New Zealand Goods and Services Tax Legislation
The mid-year edition of New Zealand Goods and Services Tax Legislation fully consolidates the Goods and Services Tax Act 1985 to 1 April 2017, taking in the changes made by the Taxation (Annual Rates for 2016–17, Closely Held Companies, and Remedial Matters) Act 2017.
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Overview of recent amendments:
The Taxation (Annual Rates for 2016–17, Closely Held Companies, and Remedial Matters) Act 2017 (No 14 of 2017) was passed into law at the end of March 2017.
A brief summary of the main amendments to the Goods and Services Tax Act 1985 is set out below.
Adjustments and exported goods
Section 21(2)(ab) has been inserted to exempt a non-resident who incurs GST under s 12(1), when they import goods for home consumption, from the need to make adjustments to a claimed deduction. The exception applies when the non-resident has exported the goods in or before the adjustment period, and has disposed of them overseas or holds them overseas. This effectively allows the non-resident to retain the claimed GST. The amendment is effective on 30 March 2017.
Agents acting for purchasers
Section 60(2B) has been inserted to allow agents acting on behalf of purchasers and principals to opt out of the agency rules for a supply made to the principal. Opting out will allow the parties to account for GST as though the supply was two supplies between the supplier and the agent, and between the agent and principal. The agent and principal will need to record their agreement in a document to treat a supply, or class of supplies, in this way. The amendment is effective on 30 March 2017.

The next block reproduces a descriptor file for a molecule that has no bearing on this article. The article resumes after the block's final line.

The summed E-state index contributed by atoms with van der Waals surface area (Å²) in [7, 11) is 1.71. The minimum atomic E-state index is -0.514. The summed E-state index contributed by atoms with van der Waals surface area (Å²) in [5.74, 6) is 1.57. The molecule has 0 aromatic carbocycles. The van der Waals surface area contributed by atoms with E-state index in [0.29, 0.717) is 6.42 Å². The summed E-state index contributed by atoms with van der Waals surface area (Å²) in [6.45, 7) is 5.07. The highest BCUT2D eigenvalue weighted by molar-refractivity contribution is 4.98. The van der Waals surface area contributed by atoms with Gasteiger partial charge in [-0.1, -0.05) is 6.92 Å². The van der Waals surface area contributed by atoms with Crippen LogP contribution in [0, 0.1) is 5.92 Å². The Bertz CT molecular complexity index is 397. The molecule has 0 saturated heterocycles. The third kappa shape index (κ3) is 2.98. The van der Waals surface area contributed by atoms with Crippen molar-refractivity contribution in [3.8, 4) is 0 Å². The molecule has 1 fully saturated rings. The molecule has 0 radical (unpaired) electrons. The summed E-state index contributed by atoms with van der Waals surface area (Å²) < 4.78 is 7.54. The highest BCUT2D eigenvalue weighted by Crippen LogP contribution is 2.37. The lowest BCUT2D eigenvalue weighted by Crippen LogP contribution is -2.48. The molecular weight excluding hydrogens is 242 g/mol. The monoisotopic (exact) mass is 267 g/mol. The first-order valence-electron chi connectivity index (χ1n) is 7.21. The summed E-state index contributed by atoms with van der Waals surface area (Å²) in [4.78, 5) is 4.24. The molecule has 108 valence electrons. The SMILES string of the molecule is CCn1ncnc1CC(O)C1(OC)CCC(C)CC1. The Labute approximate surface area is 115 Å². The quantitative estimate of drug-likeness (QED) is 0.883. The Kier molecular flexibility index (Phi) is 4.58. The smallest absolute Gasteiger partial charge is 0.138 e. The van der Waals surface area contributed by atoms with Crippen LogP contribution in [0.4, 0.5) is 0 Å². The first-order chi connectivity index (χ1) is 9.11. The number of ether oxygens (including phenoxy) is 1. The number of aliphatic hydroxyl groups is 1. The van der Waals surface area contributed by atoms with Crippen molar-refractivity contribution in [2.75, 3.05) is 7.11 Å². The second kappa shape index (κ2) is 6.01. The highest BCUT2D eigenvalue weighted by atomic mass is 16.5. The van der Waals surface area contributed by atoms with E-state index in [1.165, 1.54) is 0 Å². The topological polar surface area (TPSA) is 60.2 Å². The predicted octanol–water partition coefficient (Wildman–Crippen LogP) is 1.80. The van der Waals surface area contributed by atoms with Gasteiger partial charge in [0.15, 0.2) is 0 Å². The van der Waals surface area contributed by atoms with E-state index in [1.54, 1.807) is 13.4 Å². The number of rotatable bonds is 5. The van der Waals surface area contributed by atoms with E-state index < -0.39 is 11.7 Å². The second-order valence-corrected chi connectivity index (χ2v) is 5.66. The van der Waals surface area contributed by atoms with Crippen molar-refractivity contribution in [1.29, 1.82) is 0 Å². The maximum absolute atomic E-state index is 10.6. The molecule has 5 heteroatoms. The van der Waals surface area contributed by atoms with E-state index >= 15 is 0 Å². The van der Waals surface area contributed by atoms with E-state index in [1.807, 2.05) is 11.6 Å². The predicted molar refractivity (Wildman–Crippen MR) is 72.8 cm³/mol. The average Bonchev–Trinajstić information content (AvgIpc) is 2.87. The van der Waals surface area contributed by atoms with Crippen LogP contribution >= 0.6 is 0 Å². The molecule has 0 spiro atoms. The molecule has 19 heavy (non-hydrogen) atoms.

Section 26(4) has also been inserted, effective 30 March 2017, to prevent a bad debt deduction being claimed for the supply by an agent to a principal.
Agreed methods of apportionment and adjustment
Sections 20(3EB) and 21(4B) have been inserted to enable businesses with a turnover exceeding $24 million to apply alternative methods of apportioning and making adjustments to input tax deductions to address high compliance costs some businesses experience in applying the legislated approach. The method will either be agreed between the Commissioner and the business, or by an industry association. Agreed methods must be fair and reasonable and take into consideration the outcomes that could be reached if the existing apportionment and adjustment rules were applied.
The amendments are effective on 30 March 2017.
Section 21HC has been amended to alter the application date of the “savings” provision for bodies corporate.
Persons treated as registered: Amended s 54B(1)(b) allows a non-resident who only has a connection with New Zealand as an importer to register if the amount of their first input tax credit claim is likely to be more than $500 or the person is likely to be liable for Customs GST costs levied under s 12(1) in relation to the importation of goods that are received by another person or that person delivers to another person. The amendment is effective on 1 October 2016.
Requirements for registration for certain non-resident suppliers: Section 54B(1)(d) has been amended to allow non-residents to register if they have a minor presence in New Zealand that is less than taxable activity. Further provisions have been inserted, with effect on 1 April 2014, to explicitly provide that a branch registered for GST is treated as a separate person from its head office and any other branches.
Goods and services connected with exported boats and aircraft